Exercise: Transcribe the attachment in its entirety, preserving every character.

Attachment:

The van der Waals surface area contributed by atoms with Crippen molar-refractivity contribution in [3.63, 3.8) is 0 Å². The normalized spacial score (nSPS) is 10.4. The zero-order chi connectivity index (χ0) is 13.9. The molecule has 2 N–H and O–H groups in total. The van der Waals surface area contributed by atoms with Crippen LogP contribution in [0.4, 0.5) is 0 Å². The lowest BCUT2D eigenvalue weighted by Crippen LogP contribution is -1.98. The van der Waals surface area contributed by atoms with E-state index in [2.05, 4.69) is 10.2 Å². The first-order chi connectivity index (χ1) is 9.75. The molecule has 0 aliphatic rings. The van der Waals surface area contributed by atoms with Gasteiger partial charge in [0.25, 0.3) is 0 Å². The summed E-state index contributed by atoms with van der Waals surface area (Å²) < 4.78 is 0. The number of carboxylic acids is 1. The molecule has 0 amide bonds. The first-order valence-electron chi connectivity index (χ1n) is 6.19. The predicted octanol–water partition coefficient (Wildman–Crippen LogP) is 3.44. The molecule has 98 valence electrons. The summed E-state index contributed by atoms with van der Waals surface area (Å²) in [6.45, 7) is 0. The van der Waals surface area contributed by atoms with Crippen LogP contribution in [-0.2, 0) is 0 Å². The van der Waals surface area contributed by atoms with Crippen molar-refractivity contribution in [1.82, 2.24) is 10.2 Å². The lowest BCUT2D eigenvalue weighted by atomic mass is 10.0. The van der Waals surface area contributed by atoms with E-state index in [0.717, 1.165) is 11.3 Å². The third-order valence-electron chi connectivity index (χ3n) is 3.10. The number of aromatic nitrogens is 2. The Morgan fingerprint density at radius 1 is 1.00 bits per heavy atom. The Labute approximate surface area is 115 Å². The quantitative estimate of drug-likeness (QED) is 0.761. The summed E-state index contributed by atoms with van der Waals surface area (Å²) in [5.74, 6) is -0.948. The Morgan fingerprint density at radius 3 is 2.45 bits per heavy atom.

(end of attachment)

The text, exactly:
The van der Waals surface area contributed by atoms with Crippen molar-refractivity contribution in [3.63, 3.8) is 0 Å². The normalized spacial score (nSPS) is 10.4. The zero-order chi connectivity index (χ0) is 13.9. The molecule has 2 N–H and O–H groups in total. The van der Waals surface area contributed by atoms with Crippen LogP contribution in [0.4, 0.5) is 0 Å². The lowest BCUT2D eigenvalue weighted by Crippen LogP contribution is -1.98. The van der Waals surface area contributed by atoms with E-state index in [2.05, 4.69) is 10.2 Å². The first-order chi connectivity index (χ1) is 9.75. The molecule has 0 aliphatic rings. The van der Waals surface area contributed by atoms with Gasteiger partial charge in [0.25, 0.3) is 0 Å². The summed E-state index contributed by atoms with van der Waals surface area (Å²) < 4.78 is 0. The number of carboxylic acids is 1. The molecule has 0 amide bonds. The first-order valence-electron chi connectivity index (χ1n) is 6.19. The predicted octanol–water partition coefficient (Wildman–Crippen LogP) is 3.44. The molecule has 98 valence electrons. The summed E-state index contributed by atoms with van der Waals surface area (Å²) in [6.45, 7) is 0. The van der Waals surface area contributed by atoms with Crippen LogP contribution in [-0.2, 0) is 0 Å². The van der Waals surface area contributed by atoms with Crippen molar-refractivity contribution in [1.82, 2.24) is 10.2 Å². The lowest BCUT2D eigenvalue weighted by atomic mass is 10.0. The van der Waals surface area contributed by atoms with E-state index in [0.717, 1.165) is 11.3 Å². The third-order valence-electron chi connectivity index (χ3n) is 3.10. The number of aromatic nitrogens is 2. The Morgan fingerprint density at radius 1 is 1.00 bits per heavy atom. The Labute approximate surface area is 115 Å². The quantitative estimate of drug-likeness (QED) is 0.761. The summed E-state index contributed by atoms with van der Waals surface area (Å²) in [5.74, 6) is -0.948. The Morgan fingerprint density at radius 3 is 2.45 bits per heavy atom.